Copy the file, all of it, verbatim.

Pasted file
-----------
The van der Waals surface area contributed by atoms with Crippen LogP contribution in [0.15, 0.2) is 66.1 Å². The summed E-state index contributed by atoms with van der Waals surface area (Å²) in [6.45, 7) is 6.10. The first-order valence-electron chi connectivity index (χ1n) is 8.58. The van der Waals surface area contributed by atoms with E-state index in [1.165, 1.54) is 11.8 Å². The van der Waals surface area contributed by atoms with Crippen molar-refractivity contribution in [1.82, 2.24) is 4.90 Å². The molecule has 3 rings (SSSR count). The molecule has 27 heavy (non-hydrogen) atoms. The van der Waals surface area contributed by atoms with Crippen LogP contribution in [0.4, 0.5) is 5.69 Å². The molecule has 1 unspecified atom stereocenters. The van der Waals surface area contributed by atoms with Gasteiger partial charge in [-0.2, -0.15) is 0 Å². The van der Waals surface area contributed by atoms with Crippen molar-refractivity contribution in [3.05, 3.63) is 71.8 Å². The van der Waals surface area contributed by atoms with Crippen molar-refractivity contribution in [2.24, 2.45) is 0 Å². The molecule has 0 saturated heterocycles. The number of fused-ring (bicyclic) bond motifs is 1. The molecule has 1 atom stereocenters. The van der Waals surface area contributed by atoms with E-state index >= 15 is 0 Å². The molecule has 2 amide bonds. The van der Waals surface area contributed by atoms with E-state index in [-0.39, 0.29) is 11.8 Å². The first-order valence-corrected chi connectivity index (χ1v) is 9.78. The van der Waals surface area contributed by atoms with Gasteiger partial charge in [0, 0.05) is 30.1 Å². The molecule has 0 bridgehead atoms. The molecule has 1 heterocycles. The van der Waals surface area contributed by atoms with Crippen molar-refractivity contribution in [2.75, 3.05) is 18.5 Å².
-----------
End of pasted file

The van der Waals surface area contributed by atoms with Crippen LogP contribution in [0.15, 0.2) is 66.1 Å². The summed E-state index contributed by atoms with van der Waals surface area (Å²) in [6.45, 7) is 6.10. The first-order valence-electron chi connectivity index (χ1n) is 8.58. The van der Waals surface area contributed by atoms with E-state index in [1.165, 1.54) is 11.8 Å². The van der Waals surface area contributed by atoms with Crippen molar-refractivity contribution in [1.82, 2.24) is 4.90 Å². The molecule has 3 rings (SSSR count). The molecule has 27 heavy (non-hydrogen) atoms. The van der Waals surface area contributed by atoms with Crippen LogP contribution in [0.4, 0.5) is 5.69 Å². The molecule has 1 unspecified atom stereocenters. The van der Waals surface area contributed by atoms with Gasteiger partial charge in [-0.2, -0.15) is 0 Å². The van der Waals surface area contributed by atoms with Crippen molar-refractivity contribution in [3.05, 3.63) is 71.8 Å². The van der Waals surface area contributed by atoms with Crippen molar-refractivity contribution in [2.24, 2.45) is 0 Å². The molecule has 0 saturated heterocycles. The number of fused-ring (bicyclic) bond motifs is 1. The molecule has 1 atom stereocenters. The van der Waals surface area contributed by atoms with E-state index >= 15 is 0 Å². The molecule has 2 amide bonds. The van der Waals surface area contributed by atoms with E-state index in [-0.39, 0.29) is 11.8 Å². The first-order valence-corrected chi connectivity index (χ1v) is 9.78. The van der Waals surface area contributed by atoms with Gasteiger partial charge in [0, 0.05) is 30.1 Å². The molecule has 0 bridgehead atoms. The molecule has 1 heterocycles. The van der Waals surface area contributed by atoms with Crippen molar-refractivity contribution in [2.75, 3.05) is 18.5 Å².